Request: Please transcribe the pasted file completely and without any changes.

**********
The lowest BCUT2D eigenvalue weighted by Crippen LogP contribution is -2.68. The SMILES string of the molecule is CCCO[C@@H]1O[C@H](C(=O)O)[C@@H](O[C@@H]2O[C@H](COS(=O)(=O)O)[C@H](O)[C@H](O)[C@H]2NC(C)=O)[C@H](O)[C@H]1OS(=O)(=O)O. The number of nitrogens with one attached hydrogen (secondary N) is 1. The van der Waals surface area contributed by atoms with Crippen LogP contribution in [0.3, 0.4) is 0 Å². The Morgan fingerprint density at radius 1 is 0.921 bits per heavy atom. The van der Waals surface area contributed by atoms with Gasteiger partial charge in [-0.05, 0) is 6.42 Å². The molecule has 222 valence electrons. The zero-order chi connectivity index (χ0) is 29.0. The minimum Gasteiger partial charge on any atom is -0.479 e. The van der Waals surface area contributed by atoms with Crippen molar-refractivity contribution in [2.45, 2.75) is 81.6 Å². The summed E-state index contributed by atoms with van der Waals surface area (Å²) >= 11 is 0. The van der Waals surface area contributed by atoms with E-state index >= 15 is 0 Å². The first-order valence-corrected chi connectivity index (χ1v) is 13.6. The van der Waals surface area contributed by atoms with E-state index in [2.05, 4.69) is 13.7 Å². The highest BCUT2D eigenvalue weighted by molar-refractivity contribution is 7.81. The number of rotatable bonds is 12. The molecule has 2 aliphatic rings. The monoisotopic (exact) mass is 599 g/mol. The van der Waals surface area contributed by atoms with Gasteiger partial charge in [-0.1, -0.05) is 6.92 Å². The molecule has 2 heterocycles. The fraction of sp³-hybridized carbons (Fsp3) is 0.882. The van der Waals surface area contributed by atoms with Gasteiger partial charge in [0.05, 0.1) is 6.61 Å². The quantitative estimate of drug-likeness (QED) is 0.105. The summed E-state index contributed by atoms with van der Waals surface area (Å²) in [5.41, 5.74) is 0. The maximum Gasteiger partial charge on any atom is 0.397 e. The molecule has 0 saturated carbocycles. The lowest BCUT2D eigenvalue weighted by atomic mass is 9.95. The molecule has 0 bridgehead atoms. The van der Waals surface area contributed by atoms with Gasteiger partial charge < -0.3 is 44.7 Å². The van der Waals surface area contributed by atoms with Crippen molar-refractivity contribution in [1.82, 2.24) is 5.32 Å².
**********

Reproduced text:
The lowest BCUT2D eigenvalue weighted by Crippen LogP contribution is -2.68. The SMILES string of the molecule is CCCO[C@@H]1O[C@H](C(=O)O)[C@@H](O[C@@H]2O[C@H](COS(=O)(=O)O)[C@H](O)[C@H](O)[C@H]2NC(C)=O)[C@H](O)[C@H]1OS(=O)(=O)O. The number of nitrogens with one attached hydrogen (secondary N) is 1. The van der Waals surface area contributed by atoms with Crippen LogP contribution in [0.3, 0.4) is 0 Å². The Morgan fingerprint density at radius 1 is 0.921 bits per heavy atom. The van der Waals surface area contributed by atoms with Gasteiger partial charge in [-0.05, 0) is 6.42 Å². The molecule has 222 valence electrons. The zero-order chi connectivity index (χ0) is 29.0. The minimum Gasteiger partial charge on any atom is -0.479 e. The van der Waals surface area contributed by atoms with Crippen molar-refractivity contribution in [2.45, 2.75) is 81.6 Å². The summed E-state index contributed by atoms with van der Waals surface area (Å²) >= 11 is 0. The van der Waals surface area contributed by atoms with E-state index >= 15 is 0 Å². The first-order valence-corrected chi connectivity index (χ1v) is 13.6. The van der Waals surface area contributed by atoms with E-state index in [2.05, 4.69) is 13.7 Å². The highest BCUT2D eigenvalue weighted by molar-refractivity contribution is 7.81. The number of rotatable bonds is 12. The molecule has 2 aliphatic rings. The monoisotopic (exact) mass is 599 g/mol. The van der Waals surface area contributed by atoms with Gasteiger partial charge in [-0.1, -0.05) is 6.92 Å². The molecule has 2 heterocycles. The fraction of sp³-hybridized carbons (Fsp3) is 0.882. The van der Waals surface area contributed by atoms with Gasteiger partial charge in [0.05, 0.1) is 6.61 Å². The quantitative estimate of drug-likeness (QED) is 0.105. The summed E-state index contributed by atoms with van der Waals surface area (Å²) in [5.41, 5.74) is 0. The maximum Gasteiger partial charge on any atom is 0.397 e. The molecule has 0 saturated carbocycles. The lowest BCUT2D eigenvalue weighted by atomic mass is 9.95. The molecule has 0 bridgehead atoms. The van der Waals surface area contributed by atoms with Gasteiger partial charge < -0.3 is 44.7 Å². The van der Waals surface area contributed by atoms with Crippen molar-refractivity contribution in [1.82, 2.24) is 5.32 Å².